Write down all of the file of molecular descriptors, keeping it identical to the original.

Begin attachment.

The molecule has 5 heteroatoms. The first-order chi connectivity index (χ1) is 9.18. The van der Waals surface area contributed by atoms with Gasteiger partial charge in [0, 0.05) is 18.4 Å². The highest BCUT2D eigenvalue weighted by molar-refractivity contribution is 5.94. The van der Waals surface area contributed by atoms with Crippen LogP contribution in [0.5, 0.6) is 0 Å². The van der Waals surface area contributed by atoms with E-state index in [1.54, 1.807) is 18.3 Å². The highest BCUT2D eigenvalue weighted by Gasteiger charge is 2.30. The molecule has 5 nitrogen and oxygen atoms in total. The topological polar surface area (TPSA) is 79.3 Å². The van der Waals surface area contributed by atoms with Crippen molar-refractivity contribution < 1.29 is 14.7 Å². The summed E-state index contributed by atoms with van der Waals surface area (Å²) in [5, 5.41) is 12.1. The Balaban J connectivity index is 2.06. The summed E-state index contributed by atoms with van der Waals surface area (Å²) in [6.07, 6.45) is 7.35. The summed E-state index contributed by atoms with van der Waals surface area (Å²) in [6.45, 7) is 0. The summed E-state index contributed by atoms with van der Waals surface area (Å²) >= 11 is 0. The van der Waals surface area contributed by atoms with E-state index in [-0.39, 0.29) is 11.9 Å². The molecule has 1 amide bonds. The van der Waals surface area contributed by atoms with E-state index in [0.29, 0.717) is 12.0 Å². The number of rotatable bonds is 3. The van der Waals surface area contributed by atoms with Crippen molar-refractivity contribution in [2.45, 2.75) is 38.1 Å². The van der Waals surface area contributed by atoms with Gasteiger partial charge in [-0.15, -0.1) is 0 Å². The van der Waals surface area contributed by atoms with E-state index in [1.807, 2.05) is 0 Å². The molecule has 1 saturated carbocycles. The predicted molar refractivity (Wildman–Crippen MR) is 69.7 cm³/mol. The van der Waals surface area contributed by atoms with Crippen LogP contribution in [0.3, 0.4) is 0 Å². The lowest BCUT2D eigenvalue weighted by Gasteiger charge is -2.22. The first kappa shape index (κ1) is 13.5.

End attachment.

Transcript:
The molecule has 5 heteroatoms. The first-order chi connectivity index (χ1) is 9.18. The van der Waals surface area contributed by atoms with Gasteiger partial charge in [0, 0.05) is 18.4 Å². The highest BCUT2D eigenvalue weighted by molar-refractivity contribution is 5.94. The van der Waals surface area contributed by atoms with Crippen LogP contribution in [0.5, 0.6) is 0 Å². The van der Waals surface area contributed by atoms with E-state index in [1.54, 1.807) is 18.3 Å². The highest BCUT2D eigenvalue weighted by Gasteiger charge is 2.30. The molecule has 5 nitrogen and oxygen atoms in total. The topological polar surface area (TPSA) is 79.3 Å². The van der Waals surface area contributed by atoms with Crippen molar-refractivity contribution < 1.29 is 14.7 Å². The summed E-state index contributed by atoms with van der Waals surface area (Å²) in [5, 5.41) is 12.1. The Balaban J connectivity index is 2.06. The summed E-state index contributed by atoms with van der Waals surface area (Å²) in [6.07, 6.45) is 7.35. The summed E-state index contributed by atoms with van der Waals surface area (Å²) in [6.45, 7) is 0. The summed E-state index contributed by atoms with van der Waals surface area (Å²) >= 11 is 0. The van der Waals surface area contributed by atoms with E-state index in [-0.39, 0.29) is 11.9 Å². The molecule has 1 amide bonds. The van der Waals surface area contributed by atoms with E-state index in [0.29, 0.717) is 12.0 Å². The number of rotatable bonds is 3. The van der Waals surface area contributed by atoms with Crippen molar-refractivity contribution in [2.45, 2.75) is 38.1 Å². The van der Waals surface area contributed by atoms with Gasteiger partial charge in [-0.15, -0.1) is 0 Å². The van der Waals surface area contributed by atoms with E-state index in [1.807, 2.05) is 0 Å². The molecule has 1 saturated carbocycles. The predicted molar refractivity (Wildman–Crippen MR) is 69.7 cm³/mol. The van der Waals surface area contributed by atoms with Crippen LogP contribution in [0.3, 0.4) is 0 Å². The lowest BCUT2D eigenvalue weighted by Gasteiger charge is -2.22. The first kappa shape index (κ1) is 13.5.